Around 15 Islamist militants were killed by French and Chadian troops in fighting overnight in northern Mali's Ametetai valley, French Defence Minister Jean-Yves Le Drian said on Tuesday.
He said some 1,600 French and Chadian troops operating in the area continued to search for Islamist rebels.
France is still not in a position, however, to confirm reports that the military operation has killed two key al Qaeda commanders, Abdelhamid Abou Zeid and Mokhtar Belmokhtar, Le Drian told BFM TV.
Shown a photograph published in French media of a partly shrouded corpse said to be Belmokhtar's, Le Drian said it would be good news if it was the jihadist leader but that he was not convinced by the image.
"Our forces fought terrorist groups last night, still in the same area, the Ametetai valley region, where there is a strong concentration of them. Around 15 militants were killed," Le Drian said.
"It's not over yet as after the Ametetai valley there are other valleys ... Given the ferocity of the fighting over the past fortnight, we can see there is a hideout there."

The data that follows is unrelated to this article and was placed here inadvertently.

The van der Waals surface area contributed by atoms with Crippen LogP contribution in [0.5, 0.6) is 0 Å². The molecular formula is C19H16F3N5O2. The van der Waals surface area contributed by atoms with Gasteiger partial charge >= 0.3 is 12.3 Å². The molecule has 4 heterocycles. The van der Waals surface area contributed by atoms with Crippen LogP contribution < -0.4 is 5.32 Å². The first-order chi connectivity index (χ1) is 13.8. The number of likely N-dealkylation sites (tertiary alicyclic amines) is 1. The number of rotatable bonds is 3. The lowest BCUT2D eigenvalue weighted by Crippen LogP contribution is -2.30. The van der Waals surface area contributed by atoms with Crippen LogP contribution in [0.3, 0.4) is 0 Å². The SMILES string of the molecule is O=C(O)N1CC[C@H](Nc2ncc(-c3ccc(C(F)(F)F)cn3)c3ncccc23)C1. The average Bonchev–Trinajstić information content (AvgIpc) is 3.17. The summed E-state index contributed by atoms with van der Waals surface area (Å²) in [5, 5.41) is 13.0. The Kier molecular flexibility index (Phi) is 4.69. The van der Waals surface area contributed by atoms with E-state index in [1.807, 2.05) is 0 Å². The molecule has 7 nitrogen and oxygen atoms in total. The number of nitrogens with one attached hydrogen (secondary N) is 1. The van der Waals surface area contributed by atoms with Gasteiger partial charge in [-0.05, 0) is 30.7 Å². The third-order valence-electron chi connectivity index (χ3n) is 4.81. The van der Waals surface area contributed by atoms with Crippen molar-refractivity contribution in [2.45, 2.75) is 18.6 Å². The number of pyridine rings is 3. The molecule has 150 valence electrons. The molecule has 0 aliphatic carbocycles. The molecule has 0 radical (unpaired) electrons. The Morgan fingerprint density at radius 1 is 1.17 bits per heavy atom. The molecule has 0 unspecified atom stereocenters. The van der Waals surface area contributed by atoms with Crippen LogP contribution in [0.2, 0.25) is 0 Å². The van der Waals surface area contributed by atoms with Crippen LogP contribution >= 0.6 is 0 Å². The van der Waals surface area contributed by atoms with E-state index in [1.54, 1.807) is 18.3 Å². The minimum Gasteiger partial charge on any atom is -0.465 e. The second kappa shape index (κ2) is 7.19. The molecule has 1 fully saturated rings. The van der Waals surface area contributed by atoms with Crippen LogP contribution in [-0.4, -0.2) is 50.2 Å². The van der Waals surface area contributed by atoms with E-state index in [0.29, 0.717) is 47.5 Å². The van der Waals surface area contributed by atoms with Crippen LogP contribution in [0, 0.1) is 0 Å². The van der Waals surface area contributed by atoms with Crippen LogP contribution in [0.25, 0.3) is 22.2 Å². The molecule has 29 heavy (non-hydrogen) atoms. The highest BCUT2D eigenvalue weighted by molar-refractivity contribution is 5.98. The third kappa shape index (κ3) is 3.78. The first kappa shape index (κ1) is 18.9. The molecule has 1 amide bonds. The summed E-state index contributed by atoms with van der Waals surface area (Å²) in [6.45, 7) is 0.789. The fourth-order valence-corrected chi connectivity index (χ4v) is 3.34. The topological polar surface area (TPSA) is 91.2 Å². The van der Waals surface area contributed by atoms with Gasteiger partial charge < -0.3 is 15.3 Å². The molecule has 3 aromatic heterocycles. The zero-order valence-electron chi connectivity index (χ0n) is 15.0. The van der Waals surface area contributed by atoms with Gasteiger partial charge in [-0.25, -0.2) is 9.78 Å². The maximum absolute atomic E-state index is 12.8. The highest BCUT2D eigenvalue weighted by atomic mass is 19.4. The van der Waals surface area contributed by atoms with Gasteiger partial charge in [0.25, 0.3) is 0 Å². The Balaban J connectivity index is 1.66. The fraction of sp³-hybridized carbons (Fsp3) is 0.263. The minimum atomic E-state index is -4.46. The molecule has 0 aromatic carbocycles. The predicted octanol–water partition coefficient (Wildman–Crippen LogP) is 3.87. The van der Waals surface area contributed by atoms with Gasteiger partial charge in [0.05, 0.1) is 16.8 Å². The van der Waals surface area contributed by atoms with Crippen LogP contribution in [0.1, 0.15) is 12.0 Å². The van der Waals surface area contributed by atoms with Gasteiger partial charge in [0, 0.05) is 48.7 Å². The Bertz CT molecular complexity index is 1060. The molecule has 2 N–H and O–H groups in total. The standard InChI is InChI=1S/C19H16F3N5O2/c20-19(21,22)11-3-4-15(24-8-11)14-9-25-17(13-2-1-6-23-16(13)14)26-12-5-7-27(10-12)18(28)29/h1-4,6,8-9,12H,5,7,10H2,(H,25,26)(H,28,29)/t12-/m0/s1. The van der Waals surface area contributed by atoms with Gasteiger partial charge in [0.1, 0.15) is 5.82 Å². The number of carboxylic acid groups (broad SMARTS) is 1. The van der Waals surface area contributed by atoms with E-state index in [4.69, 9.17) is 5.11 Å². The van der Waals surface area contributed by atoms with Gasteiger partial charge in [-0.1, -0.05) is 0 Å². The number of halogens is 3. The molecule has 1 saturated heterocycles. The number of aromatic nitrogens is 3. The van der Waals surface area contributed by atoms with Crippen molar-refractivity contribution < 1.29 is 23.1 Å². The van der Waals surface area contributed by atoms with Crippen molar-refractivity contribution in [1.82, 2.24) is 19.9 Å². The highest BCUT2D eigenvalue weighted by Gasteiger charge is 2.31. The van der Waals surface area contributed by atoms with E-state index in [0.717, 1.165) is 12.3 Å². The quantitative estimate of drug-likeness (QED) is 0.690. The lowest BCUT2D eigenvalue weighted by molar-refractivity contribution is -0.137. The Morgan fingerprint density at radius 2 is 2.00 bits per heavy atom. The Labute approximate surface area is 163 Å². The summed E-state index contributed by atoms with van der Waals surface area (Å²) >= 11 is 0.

Three French soldiers and dozens of Islamists have been killed in a seven-week campaign that has driven al Qaeda-linked fighters who took over northern Mali last April back into mountain and desert redoubts, where they are being hunted by hundreds of French, Chadian and Malian troops.
Al Qaeda in the Islamic Maghreb (AQIM) has pledged to avenge the French assault, which Paris says it launched due to fears that its former colony could become a launch pad for wider Islamist attacks.
Asked about the risks of the fighting to a French family taken hostage in Cameroon last month by Islamist militants and taken into Nigeria, Le Drian said France had information on the whereabouts of the three adults and four children, and everything indicated they were still alive.
"I think if the hostages had been killed, their captors would have let it be known," he said. "We are using all the means we can to get them freed.